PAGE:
Reith's figures show 2,307 appreciations for the programme, against only 249 criticisms, 194 of which were directed at Knox himself. With more than nine positive responses to the programme for every negative one received, he had every reason to be pleased. Five days later, the BBC's programme board decided to authorise its first April Fool's Day programme, suggesting: “a suitable hoax [...] somewhat on the lines of the Father Ronald Knox transmission”.
Knox continued to make occasional BBC broadcasts after all the fuss died down - notably a spoof scientific talk claiming scientists had detected the sound of vegetables in pain - but concentrated mostly on his writing. This ranged from the light detective stories which he wrote for his own amusement to far more ambitious works such 1939's Let Dons Delight, which imagines a series of conversations in an Oxford Common room between Elizabeth I's reign and Knox's own time. Around 1936, he embarked on the mammoth task of producing a new translation of the Bible, the final fruits of which were published in 1950.
Somewhere along the way, Knox met Evelyn Waugh and the two men became close friends. Waugh, who considered Knox “the first prose writer of our time” agreed to serve as his literary executor and, when Knox died in 1957, set about writing his biography. According to Waugh's Times obituary, this was “of all his works the one by which he set the highest store”. (24)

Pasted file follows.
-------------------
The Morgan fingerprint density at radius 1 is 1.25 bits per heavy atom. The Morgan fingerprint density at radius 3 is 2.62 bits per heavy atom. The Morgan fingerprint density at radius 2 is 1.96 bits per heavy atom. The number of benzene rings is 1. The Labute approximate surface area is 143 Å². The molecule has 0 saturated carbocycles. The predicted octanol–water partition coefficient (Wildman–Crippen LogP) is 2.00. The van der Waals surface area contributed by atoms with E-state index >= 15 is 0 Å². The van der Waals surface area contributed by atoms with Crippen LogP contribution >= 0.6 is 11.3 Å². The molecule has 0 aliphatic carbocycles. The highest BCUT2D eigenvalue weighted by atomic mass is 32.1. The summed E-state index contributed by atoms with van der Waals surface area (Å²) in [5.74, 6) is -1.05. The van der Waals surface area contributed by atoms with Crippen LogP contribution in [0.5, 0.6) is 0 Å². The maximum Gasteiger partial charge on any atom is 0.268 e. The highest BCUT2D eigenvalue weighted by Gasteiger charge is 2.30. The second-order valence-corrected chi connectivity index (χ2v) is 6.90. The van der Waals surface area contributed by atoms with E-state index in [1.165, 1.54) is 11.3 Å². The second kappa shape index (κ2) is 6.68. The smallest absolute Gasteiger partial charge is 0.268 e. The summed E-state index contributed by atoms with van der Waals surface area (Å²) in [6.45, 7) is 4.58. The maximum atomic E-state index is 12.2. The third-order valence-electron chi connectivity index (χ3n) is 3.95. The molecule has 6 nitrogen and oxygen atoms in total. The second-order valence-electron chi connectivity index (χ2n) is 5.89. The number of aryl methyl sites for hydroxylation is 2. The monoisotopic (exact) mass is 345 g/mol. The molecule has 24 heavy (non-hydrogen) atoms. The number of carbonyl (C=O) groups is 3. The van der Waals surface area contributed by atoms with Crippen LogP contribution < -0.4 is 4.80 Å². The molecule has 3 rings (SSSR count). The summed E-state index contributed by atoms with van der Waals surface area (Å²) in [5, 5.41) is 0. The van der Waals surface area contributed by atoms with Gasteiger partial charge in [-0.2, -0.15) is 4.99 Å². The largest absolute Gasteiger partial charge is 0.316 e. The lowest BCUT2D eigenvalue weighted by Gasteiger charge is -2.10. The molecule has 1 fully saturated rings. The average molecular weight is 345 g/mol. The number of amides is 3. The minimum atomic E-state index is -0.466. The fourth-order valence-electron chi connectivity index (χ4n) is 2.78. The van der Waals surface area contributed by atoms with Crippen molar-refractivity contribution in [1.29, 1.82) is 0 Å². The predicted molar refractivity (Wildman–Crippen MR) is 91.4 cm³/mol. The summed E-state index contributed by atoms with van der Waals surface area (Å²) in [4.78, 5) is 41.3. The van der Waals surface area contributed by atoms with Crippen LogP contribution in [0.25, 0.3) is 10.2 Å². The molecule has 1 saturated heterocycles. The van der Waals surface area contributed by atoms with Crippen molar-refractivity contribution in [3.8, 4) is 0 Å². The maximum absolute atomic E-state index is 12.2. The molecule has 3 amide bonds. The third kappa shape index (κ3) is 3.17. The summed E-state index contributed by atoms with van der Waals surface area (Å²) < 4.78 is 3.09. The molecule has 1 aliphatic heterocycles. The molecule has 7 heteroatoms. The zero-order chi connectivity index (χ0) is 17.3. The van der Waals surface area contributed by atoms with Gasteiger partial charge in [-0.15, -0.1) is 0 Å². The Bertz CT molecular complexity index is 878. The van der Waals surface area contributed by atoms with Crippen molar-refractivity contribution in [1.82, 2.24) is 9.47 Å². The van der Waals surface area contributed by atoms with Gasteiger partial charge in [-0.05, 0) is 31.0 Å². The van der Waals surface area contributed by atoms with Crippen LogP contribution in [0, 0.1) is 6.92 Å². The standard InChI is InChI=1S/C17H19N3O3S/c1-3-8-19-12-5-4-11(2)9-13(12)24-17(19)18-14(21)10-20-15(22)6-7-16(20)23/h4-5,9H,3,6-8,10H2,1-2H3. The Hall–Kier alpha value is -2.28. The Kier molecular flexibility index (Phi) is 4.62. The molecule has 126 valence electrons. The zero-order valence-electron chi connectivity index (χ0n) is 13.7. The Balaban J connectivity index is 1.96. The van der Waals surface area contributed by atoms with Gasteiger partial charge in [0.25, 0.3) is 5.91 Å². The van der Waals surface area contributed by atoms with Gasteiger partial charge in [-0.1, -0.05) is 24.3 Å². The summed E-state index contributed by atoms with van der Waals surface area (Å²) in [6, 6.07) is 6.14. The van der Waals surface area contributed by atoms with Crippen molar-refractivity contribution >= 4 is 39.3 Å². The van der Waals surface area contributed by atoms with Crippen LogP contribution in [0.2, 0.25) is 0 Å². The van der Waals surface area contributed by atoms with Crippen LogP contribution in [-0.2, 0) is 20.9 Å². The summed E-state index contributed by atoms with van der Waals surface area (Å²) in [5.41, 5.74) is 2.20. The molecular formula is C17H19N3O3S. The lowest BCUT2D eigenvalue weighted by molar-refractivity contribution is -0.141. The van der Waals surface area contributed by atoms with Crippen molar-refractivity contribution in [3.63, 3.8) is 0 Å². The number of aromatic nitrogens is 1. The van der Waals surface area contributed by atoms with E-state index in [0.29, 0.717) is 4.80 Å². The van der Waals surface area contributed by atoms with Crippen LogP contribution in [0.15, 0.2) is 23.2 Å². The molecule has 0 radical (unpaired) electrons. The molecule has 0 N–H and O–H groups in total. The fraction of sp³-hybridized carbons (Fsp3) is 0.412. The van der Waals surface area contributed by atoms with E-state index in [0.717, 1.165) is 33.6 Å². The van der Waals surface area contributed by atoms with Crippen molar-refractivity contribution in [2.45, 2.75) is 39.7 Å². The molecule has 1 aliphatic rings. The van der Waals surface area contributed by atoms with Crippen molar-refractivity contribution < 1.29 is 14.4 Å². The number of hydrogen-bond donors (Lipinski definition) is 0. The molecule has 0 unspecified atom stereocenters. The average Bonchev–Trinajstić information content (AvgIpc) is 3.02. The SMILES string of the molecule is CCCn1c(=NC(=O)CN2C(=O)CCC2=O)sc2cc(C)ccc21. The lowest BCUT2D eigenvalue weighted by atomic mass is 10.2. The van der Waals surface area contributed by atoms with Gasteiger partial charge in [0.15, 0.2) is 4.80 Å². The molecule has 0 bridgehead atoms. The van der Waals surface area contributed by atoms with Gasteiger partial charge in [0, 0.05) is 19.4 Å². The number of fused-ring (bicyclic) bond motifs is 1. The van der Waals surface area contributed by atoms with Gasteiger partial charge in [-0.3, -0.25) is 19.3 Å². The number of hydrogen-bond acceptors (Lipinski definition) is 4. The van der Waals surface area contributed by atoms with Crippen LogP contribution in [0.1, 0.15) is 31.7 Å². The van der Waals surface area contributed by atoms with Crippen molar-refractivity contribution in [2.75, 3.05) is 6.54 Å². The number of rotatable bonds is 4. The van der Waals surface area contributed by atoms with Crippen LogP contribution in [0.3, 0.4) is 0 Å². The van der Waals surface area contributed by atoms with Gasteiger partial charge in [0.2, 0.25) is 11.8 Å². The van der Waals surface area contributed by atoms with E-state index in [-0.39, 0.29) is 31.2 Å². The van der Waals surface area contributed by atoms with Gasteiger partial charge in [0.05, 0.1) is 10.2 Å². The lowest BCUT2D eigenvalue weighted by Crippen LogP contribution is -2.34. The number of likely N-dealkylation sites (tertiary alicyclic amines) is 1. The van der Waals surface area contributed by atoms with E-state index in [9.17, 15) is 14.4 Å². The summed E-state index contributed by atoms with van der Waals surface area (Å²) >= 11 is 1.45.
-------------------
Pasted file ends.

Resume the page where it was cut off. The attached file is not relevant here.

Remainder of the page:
Knox died with many high honours attached to his name, having become a Catholic Monsignor, a Fellow of both Trinity and Balliol colleges, and a Protonotary Apostolic to Pope Pius XII. His own Times obituary calls him “the wittiest churchman in England since Sydney Smith”, but he's now remembered for little more than a couple of entries in the dictionary of quotations. That crack about babies comprising “a loud noise at one end and no responsibility at the other” is one of Knox's, and so is the observation that a good sermon, like a woman's skirt, should be “short enough to rouse the interest, but long enough to cover the essentials”. (25)
Let's leave the last word to Father Ian Ker, Knox's relative, and inheritor of his old job at Oxford. “He was a very clever, brilliant man, who enjoyed satirising things that he thought were potentially harmful,” Ker told us for that Radio 4 programme. “He thought the power of the media in those early days of broadcasting was something that needed to be sent up a bit, and that he was giving a useful lesson to the public that you don't believe everything you hear on the wireless.”

1) Broadcasting the Barricades original script. (BBC archives).
2) Daily Chronicle, January 18, 1926.
3) Daily Graphic, January 18, 1926.
4) Ariel, June 1937.
5) Hoaxes and Scams, by Carl Sifakis (Michael O'Mara Books, 1994).
6) Daily Telegraph, January 19, 1926.